As with many Duke players who head to the NBA draft, Luke Kennard has something to prove. Throughout the years, former Blue Devils players have had a checkered history of success in the NBA.
There’s Grant Hill, then there’s Jay Williams. There’s Kyrie Irving, then there’s Bobby Hurley. And there are dozens of examples in between.
The latest in the long line of Duke prospects is Luke Kennard, who is scheduled to work out with the Pistons Saturday in preparation for the NBA draft on June 22 in Brooklyn.
Kennard, 21, is defying earlier projections, which had him pegged in the bottom half of the first round. Now, he appears to be creeping up many mock drafts — and one landing spot is with the Pistons, who have the No. 12 pick.
As with many of the prospects outside the top 10, there are plenty of questions that go along with the potential upside. Kennard shot 44 percent on 3-pointers as a sophomore last season at Duke and showed an affinity for hitting shots off the dribble as well as in spot-up situations. That’s the upside the Pistons and other teams see.
But the concerns are whether he can make the step up to NBA-caliber competition and avoid being just another average player — like former Blue Devils and Pistons wing Kyle Singler. Kennard has drawn those comparisons from some, but he’s looking to change some opinions and make a name for himself in the NBA.
“I’ve gotten a lot stronger and it’s helped me offensively and defensively. One of the big things I want to show in workouts is my competitiveness and how well I’ve improved defensively,” Kennard told Pacers.com after his workout in Indiana this week. “My offense will come after that but one of the big things (for me) is athleticism and working hard on the defensive end.”
At 6-foot-6, Kennard has good size and shooting ability and could fill the role of backup shooting guard for the Pistons, who ranked among the worst teams in the NBA in 3-point shooting. Another question is Kennard’s athleticism and whether he’ll be able to defend opposing shooting guards.
It’s a legitimate question, as the two players who could be ahead of Kennard on the depth chart, Kentavious Caldwell-Pope and Stanley Johnson, are the Pistons’ best perimeter defenders.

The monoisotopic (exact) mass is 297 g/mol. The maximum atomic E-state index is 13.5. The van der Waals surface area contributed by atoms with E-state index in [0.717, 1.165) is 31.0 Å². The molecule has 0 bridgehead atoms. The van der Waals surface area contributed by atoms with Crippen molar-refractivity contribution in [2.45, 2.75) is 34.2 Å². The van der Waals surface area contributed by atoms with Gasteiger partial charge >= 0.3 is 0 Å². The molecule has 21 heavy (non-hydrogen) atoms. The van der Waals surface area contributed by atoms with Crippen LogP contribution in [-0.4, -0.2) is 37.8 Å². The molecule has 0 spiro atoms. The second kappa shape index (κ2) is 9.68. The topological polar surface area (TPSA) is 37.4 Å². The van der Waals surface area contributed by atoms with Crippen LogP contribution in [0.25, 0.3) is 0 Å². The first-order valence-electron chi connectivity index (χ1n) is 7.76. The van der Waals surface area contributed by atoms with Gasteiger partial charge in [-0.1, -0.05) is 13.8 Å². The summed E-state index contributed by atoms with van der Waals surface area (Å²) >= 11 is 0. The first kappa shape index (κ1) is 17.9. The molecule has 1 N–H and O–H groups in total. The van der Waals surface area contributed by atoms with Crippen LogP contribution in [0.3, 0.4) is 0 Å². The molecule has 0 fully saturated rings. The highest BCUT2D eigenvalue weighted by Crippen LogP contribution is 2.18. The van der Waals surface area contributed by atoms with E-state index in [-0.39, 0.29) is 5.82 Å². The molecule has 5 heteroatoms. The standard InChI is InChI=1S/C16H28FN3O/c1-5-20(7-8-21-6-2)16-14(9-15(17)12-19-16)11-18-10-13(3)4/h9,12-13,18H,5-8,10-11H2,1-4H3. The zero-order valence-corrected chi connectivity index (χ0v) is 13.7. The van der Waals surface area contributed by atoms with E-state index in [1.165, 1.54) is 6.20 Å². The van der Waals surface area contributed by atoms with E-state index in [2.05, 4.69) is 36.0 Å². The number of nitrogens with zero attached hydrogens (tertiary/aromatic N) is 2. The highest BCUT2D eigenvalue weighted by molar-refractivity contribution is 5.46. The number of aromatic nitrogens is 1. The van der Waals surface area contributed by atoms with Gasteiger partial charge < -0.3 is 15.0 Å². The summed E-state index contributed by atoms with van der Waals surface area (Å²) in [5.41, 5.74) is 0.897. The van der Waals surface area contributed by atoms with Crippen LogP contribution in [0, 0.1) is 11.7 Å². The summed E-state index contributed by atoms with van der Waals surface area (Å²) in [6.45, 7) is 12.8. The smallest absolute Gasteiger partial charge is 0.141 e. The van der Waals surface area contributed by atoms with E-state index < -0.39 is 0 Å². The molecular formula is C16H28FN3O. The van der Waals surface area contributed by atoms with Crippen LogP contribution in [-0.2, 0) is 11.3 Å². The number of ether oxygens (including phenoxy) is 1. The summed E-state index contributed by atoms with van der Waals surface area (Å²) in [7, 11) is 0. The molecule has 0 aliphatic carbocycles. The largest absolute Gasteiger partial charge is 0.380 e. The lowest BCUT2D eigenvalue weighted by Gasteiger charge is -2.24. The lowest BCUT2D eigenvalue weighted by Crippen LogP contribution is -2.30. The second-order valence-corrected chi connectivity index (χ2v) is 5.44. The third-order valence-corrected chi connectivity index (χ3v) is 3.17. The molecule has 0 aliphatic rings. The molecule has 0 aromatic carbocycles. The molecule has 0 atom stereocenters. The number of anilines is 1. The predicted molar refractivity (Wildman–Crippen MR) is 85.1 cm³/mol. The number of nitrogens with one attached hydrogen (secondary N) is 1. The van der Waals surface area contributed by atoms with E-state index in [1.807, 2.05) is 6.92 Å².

There are no sure bets near the middle of the first round, but the Pistons might be willing to take a shot on Kennard, though there are whispers that they’d like to package the pick with someone else on the roster in order to obtain a “win-now” veteran.
Both Pistons president Stan Van Gundy and general manager Jeff Bower have indicated that at the No. 12 spot there might not be a transformative player, but possibly one who could provide depth. For the Pistons, that could be the goal, much like the role Henry Ellenson filled last season.
In that way, Kennard could become more valuable if he’s able to fill a couple of roles, including attacking off the pick-and-roll and creating shot opportunities for his teammates.
“I’ve been put in different situations and I’m comfortable with and without the ball,” Kennard told DraftExpress.com this week. “The way the league is today, the floor is really spaced for shooters, but if you have the ball, you have to be able to handle it in pick-and-rolls and create plays for other guys as well. I’m comfortable in any situation and I’m looking forward to it.”
That versatility and court vision could be something the Pistons look for in Saturday’s workout. Kennard said he could be comfortable playing any of the wing positions in the NBA, but the obvious appeal would be his shooting.
Kennard is a lefty, but boasts some skills with both hands. It’s an uncanny gift, but he’s developed strength from both sides.
“I’m pretty ambidextrous. I shoot left-handed and throw right-handed; it’s a weird combination,” he said. “I do a lot of things right-handed. I’m comfortable with my right hand. It’s not something I worked on; it just happened.”
Saturday is the big day, where he’ll have the chance to show off his wares in front of the Pistons staff and make a case.